State v. Gutierrez, 75 N.M. 580, 408 P.2d 503 (1965)

Dec. 6, 1965 · Supreme Court of New Mexico · No. 7766
75 N.M. 580, 408 P.2d 503

408 P.2d 503

STATE of New Mexico, Plaintiff-Appellee, v. Rebecca GUTIERREZ and Manuel D. Guerra, Defendants-Appellants.

No. 7766.

Supreme Court of New Mexico.

Dec. 6, 1965.

*581Boston E. Witt, Atty. Gen., George Richard Schmitt, Thomas A. Donnelly, Asst. Attys. Gen., Sante Fe, for appellee.

McAtee, Toulouse, Marchiondo, Ruud & Gallagher, Mary C. Walters, Kaiser Michael, Jr., Albuquerque, for appellant Manuel Guerra.

Timothy P. Woolston, Albuquerque, for appellant Rebecca Gutierrez.

CARMODY, Chief Justice.

Appeal from a conviction and sentence on the charge of abortion. We affirm.

Summarizing the contentions made by appellants, it is claimed (1) that the trial court erred in refusing to instruct the jury that the victim’s “boy friend” was an accomplice to the crime, therefore his testimony must have been corroborated; (2) that the court erred in failing to give an instruction on circumstantial evidence; (3) that the evidence was insufficient to connect Guerra with the crime; (4) that the verdict against Gutierrez is contrary to the court’s instructions'; and (5) that the evidence was insufficient to prove an essential element of pregnancy.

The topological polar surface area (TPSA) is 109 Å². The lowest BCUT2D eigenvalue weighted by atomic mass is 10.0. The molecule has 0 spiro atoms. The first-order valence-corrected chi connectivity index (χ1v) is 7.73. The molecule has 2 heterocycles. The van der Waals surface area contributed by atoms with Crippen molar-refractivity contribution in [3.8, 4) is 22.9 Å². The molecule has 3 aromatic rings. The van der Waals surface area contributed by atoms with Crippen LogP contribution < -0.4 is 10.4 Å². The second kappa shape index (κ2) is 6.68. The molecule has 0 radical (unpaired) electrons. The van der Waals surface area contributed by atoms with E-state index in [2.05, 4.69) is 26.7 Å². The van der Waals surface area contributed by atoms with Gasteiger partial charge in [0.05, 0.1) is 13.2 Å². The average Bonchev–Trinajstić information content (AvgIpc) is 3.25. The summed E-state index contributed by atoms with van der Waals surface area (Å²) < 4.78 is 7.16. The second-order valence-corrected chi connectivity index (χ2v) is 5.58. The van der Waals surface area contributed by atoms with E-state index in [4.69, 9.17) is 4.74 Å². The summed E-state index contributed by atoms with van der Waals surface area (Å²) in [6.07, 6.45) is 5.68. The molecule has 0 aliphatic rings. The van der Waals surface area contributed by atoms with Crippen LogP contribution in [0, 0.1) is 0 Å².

The facts, in their most favorable light to support the verdict, were that the victim, Barbara, and her “boy friend,” John, believing that Barbara was pregnant, sought an abortion. John talked to Guerra at Guerra’s drugstore in Albuquerque and Guerra agreed that “he could have it done.” Thereupon, John handed Guerra $125.00 and Guerra handed him a sealed envelope with directions that he take it to an apartment in Albuquerque where he should “ask for Debbie.” The couple proceeded to the apartment, where John handed Debbie the envelope given him by Guerra. Debbie immediately handed the envelope to Gutierrez, and Barbara and John were invited inside. Barbara and Gutierrez went behind curtains into a bedroom, where Gutierrez injected some liquid from a bulb syringe into the vagina of the victim. Six days later, John returned to Guerra and informed him that the abortion “didn’t work.” Guerra told him that “she would do it again.” The following day, Barbara and John returned to the apartment, where substantially the *582same procedure was followed as occurred ón’the' first visit.